Recreating a NYTimes Graphic with D3

The New York Times recently had an article about US voter turnout demographics. It featured a few graphics to illustrate the trends. I particularly liked this one:

I'm still learning D3, so I thought it'd be fun to recreate this graphic.

Get the Data

I grabbed the source data from the website. The article mentioned performing an additional tranformation on this raw data, but they paper they cited was behind a paywall. I decided to just skip this since I'm focused on recreating the grapic rather than having identical data.

The one piece of data missing was a list of states in each US Census Bureau region. I awkwardly copy-pasted the groupings from a pdf into JSON. It's helpful to use a text editor with macros!

Load/Transform the Data

Now that we have all the source data for the graphic, we need to load the data and extract the relevant values.

Looking at the original graphic, each state only shows a few pieces of data:

Let's consolidate those in one array after downloading the data.

var q = d3.queue();

q.defer(d3.csv, "turnout_data.csv")
q.defer(d3.json, "regions.json")
q.defer(d3.json, "state_abbreviations.json")

q.await(function (error, turnoutData, regions, stateAbbrevs) {
	if (error) throw error;
	var years = [1980, 1984, 1988, 1992, 1996, 2000, 2004, 2008, 2012];
	var stateData = (d) {
		var minMax = d3.extent( (y) { return parseFloat(d[y]) }))
		return {
			mostRecent: parseFloat(d["2012"]),
			minTurnout: minMax[0],
			maxTurnout: minMax[1],
			state: stateAbbrevs[d.state],
			region: regions[d.state],


Set Up the Chart

var width=1000,

var svg ='#voter-turnout-chart')
	.attr('width', width)
	.attr('height', height);
var yDomain = [
	d3.min(stateData, function (d) { return d.minTurnout; }),
	d3.max(stateData, function (d) { return d.maxTurnout; })
var y = d3.scaleLinear().domain(yDomain).range([height,0]);
var x = d3.scaleLinear().domain([0, stateData.length]).range([0, width]);

Draw the States

First, we'll create a group to hold the different elements used to represent a state. This lets us move all the elements horizontally together.

We'll use the x linear scale to space each group evenly along the horizontal axis.

var stateGroups = svg.selectAll('.state')
	.attr('class', 'state')
	.attr('transform', function (d, i) { return 'translate('+x(i)+',0)'; });

The circle, text, and path are all moved verically by y. For now I'll just paint everything black.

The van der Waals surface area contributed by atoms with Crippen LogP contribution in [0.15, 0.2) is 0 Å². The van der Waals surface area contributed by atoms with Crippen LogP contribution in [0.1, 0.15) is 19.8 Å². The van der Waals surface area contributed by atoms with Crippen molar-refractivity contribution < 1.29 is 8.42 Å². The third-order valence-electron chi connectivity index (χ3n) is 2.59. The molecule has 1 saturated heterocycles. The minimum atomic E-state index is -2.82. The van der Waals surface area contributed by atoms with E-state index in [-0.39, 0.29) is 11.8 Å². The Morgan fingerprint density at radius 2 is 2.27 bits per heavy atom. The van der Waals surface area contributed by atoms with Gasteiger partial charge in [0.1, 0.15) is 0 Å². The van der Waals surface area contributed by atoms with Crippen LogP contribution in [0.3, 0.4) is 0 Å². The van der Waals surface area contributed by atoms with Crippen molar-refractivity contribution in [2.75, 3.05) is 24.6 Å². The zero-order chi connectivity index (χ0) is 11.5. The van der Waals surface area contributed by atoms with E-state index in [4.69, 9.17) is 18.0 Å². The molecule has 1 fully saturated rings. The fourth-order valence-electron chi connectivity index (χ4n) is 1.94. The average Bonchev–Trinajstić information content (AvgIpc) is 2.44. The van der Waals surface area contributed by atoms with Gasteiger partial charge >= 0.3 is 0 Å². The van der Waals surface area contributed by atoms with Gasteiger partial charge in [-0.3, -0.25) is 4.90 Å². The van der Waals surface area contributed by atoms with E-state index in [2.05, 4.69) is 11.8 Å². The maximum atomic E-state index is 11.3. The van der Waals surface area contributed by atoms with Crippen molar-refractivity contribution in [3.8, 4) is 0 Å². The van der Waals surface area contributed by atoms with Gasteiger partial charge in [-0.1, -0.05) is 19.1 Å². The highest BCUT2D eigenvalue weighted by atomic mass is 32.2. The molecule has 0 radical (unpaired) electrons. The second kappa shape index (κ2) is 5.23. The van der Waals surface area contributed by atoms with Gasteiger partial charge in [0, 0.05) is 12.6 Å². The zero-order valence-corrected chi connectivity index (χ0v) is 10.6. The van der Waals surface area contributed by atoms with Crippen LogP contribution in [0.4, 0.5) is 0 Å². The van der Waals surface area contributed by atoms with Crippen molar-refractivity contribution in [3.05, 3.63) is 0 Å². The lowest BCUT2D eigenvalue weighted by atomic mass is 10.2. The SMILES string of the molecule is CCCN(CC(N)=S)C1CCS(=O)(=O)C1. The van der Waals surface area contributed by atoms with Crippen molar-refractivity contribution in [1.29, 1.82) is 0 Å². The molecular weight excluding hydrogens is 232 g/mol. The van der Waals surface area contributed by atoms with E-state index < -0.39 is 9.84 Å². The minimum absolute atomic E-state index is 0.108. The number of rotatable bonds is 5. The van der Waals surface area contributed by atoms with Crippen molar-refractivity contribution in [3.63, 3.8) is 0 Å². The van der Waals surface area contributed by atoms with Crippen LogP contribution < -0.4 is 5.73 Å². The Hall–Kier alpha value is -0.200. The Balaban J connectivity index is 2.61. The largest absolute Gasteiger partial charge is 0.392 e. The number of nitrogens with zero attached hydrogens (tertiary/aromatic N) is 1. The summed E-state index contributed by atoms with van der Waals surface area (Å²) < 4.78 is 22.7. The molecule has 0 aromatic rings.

.attr('cy', function (d) { return y(d.mostRecent); })
	.attr('r', 4)
	.style('fill', 'black');

	.text(function (d) { return d.state; })
	.attr('y', function (d) { return y(d.maxTurnout); })
	.attr('dy', -10);

Even though the path only contains two points, I used D3's path builder. I generally avoid concatenating strings to form paths when there's a good alternative.

	.attr('d', function (d) {
		var p = d3.path();
		p.moveTo(0, y(d.minTurnout));
		p.lineTo(0, y(d.maxTurnout));
		return p.toString();
	.style('stroke-width', 1)
	.style('stroke', 'black');

Group States by Region

Let's sort out states by two criteria. First we sort by region. Within a region we sort by descending 2012 turnout value.

var regionOrder = ["Midwest", "Northeast", "West", "South"]
stateData = stateData.sort(function (a, b) {
	if (a.region !== b.region) {
		return regionOrder.indexOf(a.region) - regionOrder.indexOf(b.region);
	} else {
		return b.mostRecent - a.mostRecent;

That looks good! Now for some color.

var color = d3.scaleOrdinal(d3.schemeCategory10);

// replace the fill attribute for the path and circle
.attr('fill', function(d) { return color(d.region) });

This color scale is built into D3, so it's very easy to use. After testing with this, I grabbed the four colors from the source of the original.

var color = d3.scaleOrdinal([
	'rgb(99, 194, 181)',
	'rgb(216, 94, 94)',
	'rgb(180, 112, 167)',
	'rgb(229, 179, 65)',

Add the Axes

The original graphic uses an axis on the left for the higher values and one on the right for the lower values. The easiest way to replicate this is to create two axes and specify exactly which tick values we want on each axis.

var leftAxis = d3.axisLeft()
	.tickValues([.80, .75, .70, .65, .60]);

	.attr('transform', 'translate(0,0)')
	.attr('class', 'axis')

var rightAxis = d3.axisRight()
	.tickValues([.55, .50, .45, .40]);

	.attr('transform', 'translate('+width+',0)')
	.attr('class', 'axis')

To match the minimal style of the original, I used CSS to hide the lines.

.axis .domain, .axis .tick line {
  display: none;


Creating this graphic we have the luxury that the data is fixed. Now is when we really get to take adantage of it. This means we can lay out the tricky labels exactly where we want them without worrying about devising an alorithm to do it for us.

var titleOffsets = [80, 260, 460, 720]; // hardcoded x-offsets!
	.attr('class', 'title')
	.text(function (d) { return d; })
	.attr('fill', color)
	.attr('x', function (d, i) { return titleOffsets[i]; })
	.attr('dy', -25)

The annotations in the original graphic certainly took this approach. If you look they are carefully nestled among the data ink. Changing the source data would require these to be laid out manually again.

Is this horribly fragile? Yes. But, until we need to flexibly accomodate changing data, let's live it up!

That's all there is to it. I hope this post was helpful to anyone learning D3.